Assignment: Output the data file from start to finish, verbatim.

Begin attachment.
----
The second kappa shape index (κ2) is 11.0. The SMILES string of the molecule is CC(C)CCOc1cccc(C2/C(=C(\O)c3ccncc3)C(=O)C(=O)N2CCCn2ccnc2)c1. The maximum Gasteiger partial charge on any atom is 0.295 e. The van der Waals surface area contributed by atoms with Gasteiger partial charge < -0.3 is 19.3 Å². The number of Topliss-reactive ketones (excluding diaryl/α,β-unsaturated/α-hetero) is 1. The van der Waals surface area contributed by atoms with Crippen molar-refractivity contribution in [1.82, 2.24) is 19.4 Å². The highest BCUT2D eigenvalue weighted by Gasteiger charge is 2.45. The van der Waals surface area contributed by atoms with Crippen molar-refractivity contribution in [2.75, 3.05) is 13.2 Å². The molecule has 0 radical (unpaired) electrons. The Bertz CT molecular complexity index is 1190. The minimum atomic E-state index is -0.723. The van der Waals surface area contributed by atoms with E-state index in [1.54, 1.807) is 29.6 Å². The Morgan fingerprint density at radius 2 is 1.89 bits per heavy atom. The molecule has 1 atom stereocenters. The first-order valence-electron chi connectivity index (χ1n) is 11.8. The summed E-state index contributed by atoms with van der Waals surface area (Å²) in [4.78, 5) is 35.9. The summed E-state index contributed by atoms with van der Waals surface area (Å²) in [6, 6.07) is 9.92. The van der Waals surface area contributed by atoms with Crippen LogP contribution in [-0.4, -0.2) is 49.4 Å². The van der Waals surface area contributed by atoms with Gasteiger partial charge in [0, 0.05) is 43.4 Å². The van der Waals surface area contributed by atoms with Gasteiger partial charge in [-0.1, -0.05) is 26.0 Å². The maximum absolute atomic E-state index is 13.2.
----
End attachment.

The second kappa shape index (κ2) is 11.0. The SMILES string of the molecule is CC(C)CCOc1cccc(C2/C(=C(\O)c3ccncc3)C(=O)C(=O)N2CCCn2ccnc2)c1. The maximum Gasteiger partial charge on any atom is 0.295 e. The van der Waals surface area contributed by atoms with Gasteiger partial charge < -0.3 is 19.3 Å². The number of Topliss-reactive ketones (excluding diaryl/α,β-unsaturated/α-hetero) is 1. The van der Waals surface area contributed by atoms with Crippen molar-refractivity contribution in [1.82, 2.24) is 19.4 Å². The highest BCUT2D eigenvalue weighted by Gasteiger charge is 2.45. The van der Waals surface area contributed by atoms with Crippen molar-refractivity contribution in [2.75, 3.05) is 13.2 Å². The molecule has 0 radical (unpaired) electrons. The Bertz CT molecular complexity index is 1190. The minimum atomic E-state index is -0.723. The van der Waals surface area contributed by atoms with E-state index in [1.54, 1.807) is 29.6 Å². The Morgan fingerprint density at radius 2 is 1.89 bits per heavy atom. The molecule has 1 atom stereocenters. The first-order valence-electron chi connectivity index (χ1n) is 11.8. The summed E-state index contributed by atoms with van der Waals surface area (Å²) in [4.78, 5) is 35.9. The summed E-state index contributed by atoms with van der Waals surface area (Å²) in [6, 6.07) is 9.92. The van der Waals surface area contributed by atoms with Crippen LogP contribution in [-0.4, -0.2) is 49.4 Å². The van der Waals surface area contributed by atoms with Gasteiger partial charge in [0, 0.05) is 43.4 Å². The van der Waals surface area contributed by atoms with Gasteiger partial charge in [-0.1, -0.05) is 26.0 Å². The maximum absolute atomic E-state index is 13.2.